BOSTON (WHDH) - A Lynn man pleaded guilty Thursday to taking two forged Andy Warhol paintings from a friend and attempting to sell them on eBay, officials said.
Brian R. Walshe, 46, pleaded guilty to one count each of wire fraud, interstate transportation for a scheme to defraud, possession of converted goods and unlawful monetary transaction, according to US Attorney Nathaniel R. Mendell.
While visiting a friend in South Korea, Walshe offered to sell the two pieces entitled “Shadows” and other fine pieces of art for a good price and the friend agreed. However, after he took off with the art, the friend was unable to get in touch with him again and contacted a mutual friend who was able to get some of the art back.
In May of 2011, he attempted to consign the Warhol paintings to a gallery in New York City but, the gallery declined to accept the paintings because Walshe did not have a bill of sale.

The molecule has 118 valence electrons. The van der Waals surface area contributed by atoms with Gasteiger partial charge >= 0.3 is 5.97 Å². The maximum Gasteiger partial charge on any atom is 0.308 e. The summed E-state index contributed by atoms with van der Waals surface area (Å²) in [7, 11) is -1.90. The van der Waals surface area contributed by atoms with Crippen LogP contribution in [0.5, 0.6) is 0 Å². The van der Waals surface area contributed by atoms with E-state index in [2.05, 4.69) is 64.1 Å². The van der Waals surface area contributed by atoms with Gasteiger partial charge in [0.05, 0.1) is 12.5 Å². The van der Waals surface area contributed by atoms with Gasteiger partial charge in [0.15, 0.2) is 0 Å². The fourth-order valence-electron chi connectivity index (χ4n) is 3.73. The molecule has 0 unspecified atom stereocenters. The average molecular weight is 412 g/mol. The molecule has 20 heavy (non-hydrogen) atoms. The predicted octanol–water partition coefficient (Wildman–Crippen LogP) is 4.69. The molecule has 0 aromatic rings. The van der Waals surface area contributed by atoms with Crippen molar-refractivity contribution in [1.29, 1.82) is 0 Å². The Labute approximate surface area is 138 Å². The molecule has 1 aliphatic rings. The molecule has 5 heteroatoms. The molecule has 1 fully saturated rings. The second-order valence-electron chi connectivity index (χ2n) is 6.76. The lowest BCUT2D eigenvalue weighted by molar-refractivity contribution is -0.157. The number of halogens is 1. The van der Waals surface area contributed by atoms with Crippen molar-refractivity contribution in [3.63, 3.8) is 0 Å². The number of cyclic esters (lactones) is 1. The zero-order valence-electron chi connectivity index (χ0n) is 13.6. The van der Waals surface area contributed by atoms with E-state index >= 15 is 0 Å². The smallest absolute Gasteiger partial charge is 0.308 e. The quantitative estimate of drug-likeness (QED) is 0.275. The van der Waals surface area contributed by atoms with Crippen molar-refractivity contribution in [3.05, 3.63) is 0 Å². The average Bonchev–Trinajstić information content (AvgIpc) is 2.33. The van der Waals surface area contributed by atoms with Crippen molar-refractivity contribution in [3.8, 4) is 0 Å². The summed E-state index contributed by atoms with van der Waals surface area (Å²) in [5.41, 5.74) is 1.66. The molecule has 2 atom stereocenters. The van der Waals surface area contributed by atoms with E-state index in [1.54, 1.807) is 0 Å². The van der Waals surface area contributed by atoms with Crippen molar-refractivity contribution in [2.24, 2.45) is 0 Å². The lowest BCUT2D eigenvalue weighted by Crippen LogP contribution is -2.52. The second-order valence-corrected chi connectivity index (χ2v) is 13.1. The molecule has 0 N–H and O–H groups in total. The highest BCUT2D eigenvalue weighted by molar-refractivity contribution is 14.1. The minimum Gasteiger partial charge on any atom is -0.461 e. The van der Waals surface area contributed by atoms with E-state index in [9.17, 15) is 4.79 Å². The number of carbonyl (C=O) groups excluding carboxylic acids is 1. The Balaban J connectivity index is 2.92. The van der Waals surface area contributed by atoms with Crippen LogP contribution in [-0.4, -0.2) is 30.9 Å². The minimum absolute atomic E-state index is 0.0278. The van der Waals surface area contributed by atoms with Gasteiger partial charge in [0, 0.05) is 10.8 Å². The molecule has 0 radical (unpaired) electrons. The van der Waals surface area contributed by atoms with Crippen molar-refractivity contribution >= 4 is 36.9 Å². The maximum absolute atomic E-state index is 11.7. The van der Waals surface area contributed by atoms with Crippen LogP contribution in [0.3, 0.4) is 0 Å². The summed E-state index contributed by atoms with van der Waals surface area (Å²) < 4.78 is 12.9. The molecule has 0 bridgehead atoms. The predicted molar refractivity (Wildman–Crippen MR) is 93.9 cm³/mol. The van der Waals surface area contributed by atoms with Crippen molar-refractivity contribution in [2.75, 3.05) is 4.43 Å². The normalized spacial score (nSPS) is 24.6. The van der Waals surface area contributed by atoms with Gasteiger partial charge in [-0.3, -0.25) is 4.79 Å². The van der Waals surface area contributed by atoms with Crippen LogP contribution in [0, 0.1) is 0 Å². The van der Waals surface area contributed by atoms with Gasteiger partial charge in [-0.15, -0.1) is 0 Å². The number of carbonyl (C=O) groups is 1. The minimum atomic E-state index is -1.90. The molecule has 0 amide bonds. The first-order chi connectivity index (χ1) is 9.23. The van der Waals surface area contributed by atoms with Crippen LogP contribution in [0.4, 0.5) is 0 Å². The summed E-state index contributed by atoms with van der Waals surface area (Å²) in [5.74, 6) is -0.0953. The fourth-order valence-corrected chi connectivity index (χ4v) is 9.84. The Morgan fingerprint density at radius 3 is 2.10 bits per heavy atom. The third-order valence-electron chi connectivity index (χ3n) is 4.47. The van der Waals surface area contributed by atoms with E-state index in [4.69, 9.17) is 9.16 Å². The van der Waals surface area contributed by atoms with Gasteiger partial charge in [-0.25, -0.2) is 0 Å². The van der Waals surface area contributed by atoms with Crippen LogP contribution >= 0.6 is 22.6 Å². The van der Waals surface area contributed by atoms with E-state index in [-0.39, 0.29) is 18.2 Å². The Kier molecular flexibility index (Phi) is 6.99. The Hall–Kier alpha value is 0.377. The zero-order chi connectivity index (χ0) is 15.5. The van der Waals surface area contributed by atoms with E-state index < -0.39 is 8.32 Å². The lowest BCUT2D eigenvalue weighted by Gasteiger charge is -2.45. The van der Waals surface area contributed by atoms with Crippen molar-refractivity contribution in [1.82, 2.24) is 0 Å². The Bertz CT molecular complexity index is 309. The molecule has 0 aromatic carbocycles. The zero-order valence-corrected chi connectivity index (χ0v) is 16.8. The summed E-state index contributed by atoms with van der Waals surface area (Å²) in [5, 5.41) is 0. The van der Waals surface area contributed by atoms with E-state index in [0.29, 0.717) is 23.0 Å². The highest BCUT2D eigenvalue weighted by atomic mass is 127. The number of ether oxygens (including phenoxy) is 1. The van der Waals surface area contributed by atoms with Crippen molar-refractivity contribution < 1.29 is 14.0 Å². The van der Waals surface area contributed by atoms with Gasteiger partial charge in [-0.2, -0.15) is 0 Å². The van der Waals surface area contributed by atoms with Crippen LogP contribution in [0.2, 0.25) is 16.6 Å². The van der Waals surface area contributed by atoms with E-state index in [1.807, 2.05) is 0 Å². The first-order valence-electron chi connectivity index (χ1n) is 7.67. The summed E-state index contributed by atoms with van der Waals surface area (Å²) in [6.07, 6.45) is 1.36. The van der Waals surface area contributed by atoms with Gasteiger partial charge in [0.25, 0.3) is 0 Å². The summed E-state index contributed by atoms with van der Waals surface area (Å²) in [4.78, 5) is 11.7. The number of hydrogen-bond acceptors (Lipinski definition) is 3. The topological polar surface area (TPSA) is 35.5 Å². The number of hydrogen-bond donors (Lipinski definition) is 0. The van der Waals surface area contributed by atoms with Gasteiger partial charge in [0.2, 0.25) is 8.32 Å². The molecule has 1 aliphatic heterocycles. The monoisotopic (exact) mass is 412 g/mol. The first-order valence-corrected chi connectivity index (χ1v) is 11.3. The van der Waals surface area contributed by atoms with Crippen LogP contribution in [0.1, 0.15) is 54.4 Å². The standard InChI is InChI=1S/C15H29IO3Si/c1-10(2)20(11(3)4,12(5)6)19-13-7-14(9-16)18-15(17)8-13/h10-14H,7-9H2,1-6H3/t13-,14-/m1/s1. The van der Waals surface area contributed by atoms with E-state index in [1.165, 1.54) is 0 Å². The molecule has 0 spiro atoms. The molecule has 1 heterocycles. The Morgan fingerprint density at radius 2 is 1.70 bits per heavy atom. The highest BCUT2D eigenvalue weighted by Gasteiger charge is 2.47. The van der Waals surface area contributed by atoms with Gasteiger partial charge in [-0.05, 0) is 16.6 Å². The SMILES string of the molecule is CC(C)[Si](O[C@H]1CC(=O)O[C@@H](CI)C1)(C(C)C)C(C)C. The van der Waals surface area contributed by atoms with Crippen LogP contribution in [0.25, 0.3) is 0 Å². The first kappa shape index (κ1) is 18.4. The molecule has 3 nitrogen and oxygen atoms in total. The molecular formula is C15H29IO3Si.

It was not until November of 2016 when an interested buyer contacted Walshe about the “Shadow” paintings which he had listed on eBay for $100,000. The advertisement included a picture of an invoice for the two paintings with Warhol Foundation numbers and a purchase price of $240,000.
Thinking they were authentic, the buyer arranged to purchase the artwork off of eBay for $80,000 and sent their assistant to Boston to retrieve them.
The cashier’s check was deposited that same day and $33,400 was withdrawn over the course of two weeks.
Several days later, the buyer said they removed the paintings’ frames and found no Warhol Foundation authentication stamps, and noticed that the canvasses and staples looked new.
When he compared the paintings to the photographs from the eBay listing, they did not look identical. The buyer concluded that the paintings he purchased from Walshe were not authentic.
The buyer then repeatedly attempted to contact Walshe, who initially did not respond, and then made excuses for the delay in refunding the buyer’s money.
He was arrested in 2018 and will be sentenced on Aug. 2.
He is facing up to 50 years in prison and a maximum fine of $1 million.
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